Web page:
Design-build firms are no stranger to dealing with late payments and delinquent accounts.
Since design-build companies own the whole construction process from designing the project to its completion, the contractors assume greater financial risk compared to the client. By working on large jobs in all phases of the construction process, design-build firms may struggle in the event of a client’s nonpayment. The very existence of the company could be on the line.
While payment delays, nonpayments, and other accounts receivable challenges happen often in the construction industry, it doesn’t mean design-build contractors are powerless in preventing delinquencies. Here are some ways design-build firms can deal with delinquent accounts.
1. Research your client’s history.
Prevention is better than cure and the same holds true in the construction history. Chasing a client to collect payment can be a messy affair, which you can avoid by taking the necessary precautions. The best time to start tackling the prospect of delinquent accounts is way before the project starts.
If you have never worked with a particular client before, take the time to do your research and get some references. Reviewing publicly-available information like notice of liens, court records, and even customer reviews can give you a snapshot of your client’s history. Check the Better Business Bureau as well as industry-specific groups and forums for any history of nonpayment.
The past is a good predictor of the future so if you find any indication of their inability to pay, you may be better off avoiding them.
2. Draft a solid contract.
The contract is the design-build firm’s best friend. To minimize the possibility of litigation due to a client’s nonpayment, it is important to have a contract that is prepared or reviewed by an attorney. There’s no document that can ensure a client’s full payment, but a solid contract with carefully crafted provisions can help contractors enforce their rights.
Ideally, the contract specifies the detailed scope of the work that the client expects to be completed along with the payment schedule and terms. Don’t set the company up for contract disputes down the road. If you did not get every detail written down in your contract, then the successful collection of a delinquent account is not guaranteed.
3. Ask for a portion of payment upfront.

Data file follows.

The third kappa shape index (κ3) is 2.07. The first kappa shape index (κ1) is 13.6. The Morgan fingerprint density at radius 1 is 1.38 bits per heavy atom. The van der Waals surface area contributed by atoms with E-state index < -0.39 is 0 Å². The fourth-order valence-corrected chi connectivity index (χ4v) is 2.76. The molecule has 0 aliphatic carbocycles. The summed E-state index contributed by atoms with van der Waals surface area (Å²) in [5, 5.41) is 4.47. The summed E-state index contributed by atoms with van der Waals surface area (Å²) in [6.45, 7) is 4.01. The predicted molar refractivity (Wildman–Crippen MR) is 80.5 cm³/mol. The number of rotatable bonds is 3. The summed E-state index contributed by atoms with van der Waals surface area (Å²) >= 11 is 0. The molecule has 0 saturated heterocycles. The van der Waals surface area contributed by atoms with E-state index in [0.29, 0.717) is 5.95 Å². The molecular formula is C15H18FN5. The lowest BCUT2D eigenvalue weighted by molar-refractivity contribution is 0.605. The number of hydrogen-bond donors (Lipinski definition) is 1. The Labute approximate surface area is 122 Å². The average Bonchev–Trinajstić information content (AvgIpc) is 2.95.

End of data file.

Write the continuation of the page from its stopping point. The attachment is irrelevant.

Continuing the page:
Because the cycle between billing and collection is relatively long in the construction industry, always ask for a downpayment when negotiating the project terms. The downpayment is a sign of good faith and commitment on the part of the client, especially if several large items are needed prior to starting work.
If you are working with a new client, asking for a bigger portion of the payment is a good practice. For repeat clients, the deposit can be flexible.
4. Have a late payment policy.
As previously mentioned, it’s important to have every detail written down in the contract to ensure its enforcement. Design-build contractors who want to be able to charge late fees and penalties should include specific writing in the contract. A good credit and collection policy reflected in the contract will let clients know what to expect when they don’t pay.
5. Send regular invoices and follow-ups.
In design-build projects, it is advantageous to use a milestone payment schedule where the client pays in a series of lump sums based on the progress of the entire project. Specify a schedule that works with the client, and include it in the contract. This way, the client knows when to expect the bill to arrive. Be friendly yet firm in approaching your clients with regard to payment. Don’t hesitate to send a follow-up email in case the client hasn’t paid on the agreed-upon date.
Going after overdue accounts receivable can be time-consuming. To save time, contractors may use automated software that handles the collection for delinquent accounts and automatically sends invoices and follows ups when due dates arrive.
6. Protect your lien rights.
If the client fails to pay, consider filing a mechanics lien on the property. The mechanics lien is a legal remedy that lets you put a claim on the property in case of unpaid work. When a lien is put against a piece of property and the claimant remains unpaid, contractors can enforce foreclosure on the property to collect the proceeds of the sale.
Getting paid on time can be challenging, and sometimes doubly so for design-build firms. It requires putting systems in place even before you close the deal with a potential client. By doing due diligence, design-build companies can minimize instances of delinquent accounts.
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